“Gardening, as compared to lawn care, tutors us in nature’s ways, fostering an ethic of give-and-take with respect to the land. Gardens instruct us in the particularities of place. They lessen our dependence on distant sources of energy, technology, food, and, for that matter, interest. For if lawn mowing feels like copying the same sentence over and over, gardening is like writing out new ones, an infinitely variable process of invention and discovery. Gardens also teach the necessary if un-American lesson that nature and culture can be compromised, that there might be some middle ground between the lawn and the forest—between those who believe it’s time we abdicated our rule and left the earth in the care of more innocent species. The garden suggests there might be a place where we can meet nature halfway.”
-- Michael Pollan, Second Nature
This is a fantastic book on the idea of nature and culture as symbiotic, and delves into the history of the American land ethic with a tight focus on gardens. Pollan states we have no garden history of our own—it is borrowed and subjugated from other cultures and natures. This is interesting to me. If as a culture we are—or at least once were in some way—a melting pot or salad bowl of some sort, wouldn’t this be a benefit? (Is that a lie?) Why can’t we / don’t we create our own style? Pollan suggests it’s because of those darn Puritans, Thoreau, and various other je ne sais quois (the usual suspects).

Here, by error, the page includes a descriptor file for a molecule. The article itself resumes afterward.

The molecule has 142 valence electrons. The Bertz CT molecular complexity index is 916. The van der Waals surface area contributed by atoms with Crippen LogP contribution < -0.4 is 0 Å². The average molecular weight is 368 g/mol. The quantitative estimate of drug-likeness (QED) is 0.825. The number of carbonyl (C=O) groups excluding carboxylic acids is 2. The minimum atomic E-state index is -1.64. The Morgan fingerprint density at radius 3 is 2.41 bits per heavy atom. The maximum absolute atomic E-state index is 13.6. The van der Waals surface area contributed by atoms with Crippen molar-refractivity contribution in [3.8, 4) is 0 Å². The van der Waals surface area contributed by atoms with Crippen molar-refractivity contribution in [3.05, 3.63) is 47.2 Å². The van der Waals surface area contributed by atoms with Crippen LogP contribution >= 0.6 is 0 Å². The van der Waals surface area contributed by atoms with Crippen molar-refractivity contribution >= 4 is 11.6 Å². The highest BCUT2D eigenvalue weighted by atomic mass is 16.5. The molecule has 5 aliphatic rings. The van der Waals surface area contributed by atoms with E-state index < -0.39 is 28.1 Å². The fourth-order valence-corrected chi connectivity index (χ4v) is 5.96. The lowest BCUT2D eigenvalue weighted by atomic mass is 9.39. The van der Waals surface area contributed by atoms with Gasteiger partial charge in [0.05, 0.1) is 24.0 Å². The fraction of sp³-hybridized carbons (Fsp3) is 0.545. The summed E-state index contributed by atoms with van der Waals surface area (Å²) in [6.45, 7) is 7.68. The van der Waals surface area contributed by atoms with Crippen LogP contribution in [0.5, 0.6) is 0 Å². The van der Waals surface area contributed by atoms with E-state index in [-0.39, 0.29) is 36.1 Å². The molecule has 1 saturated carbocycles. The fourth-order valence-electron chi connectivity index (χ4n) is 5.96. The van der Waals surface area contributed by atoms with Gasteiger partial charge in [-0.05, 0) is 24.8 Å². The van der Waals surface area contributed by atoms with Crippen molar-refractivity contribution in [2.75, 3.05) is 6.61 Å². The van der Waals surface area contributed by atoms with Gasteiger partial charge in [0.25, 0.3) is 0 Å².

Point is, the lack of our own distinct garden design ethic is a mirror of our perception of solitude, death, transitivity, and fear of such. Something like that. As I create my own garden I wonder if anything “American” will show its face, or if I am a product not only of my conditioning, but of the nursery industry. Even the fact that I may not live here in four years enforces that transitive nature of my nature. Like the fleeting Angelica Gigas I’ll soon plant, I may be nothing more than an organism on a biennial schedule.
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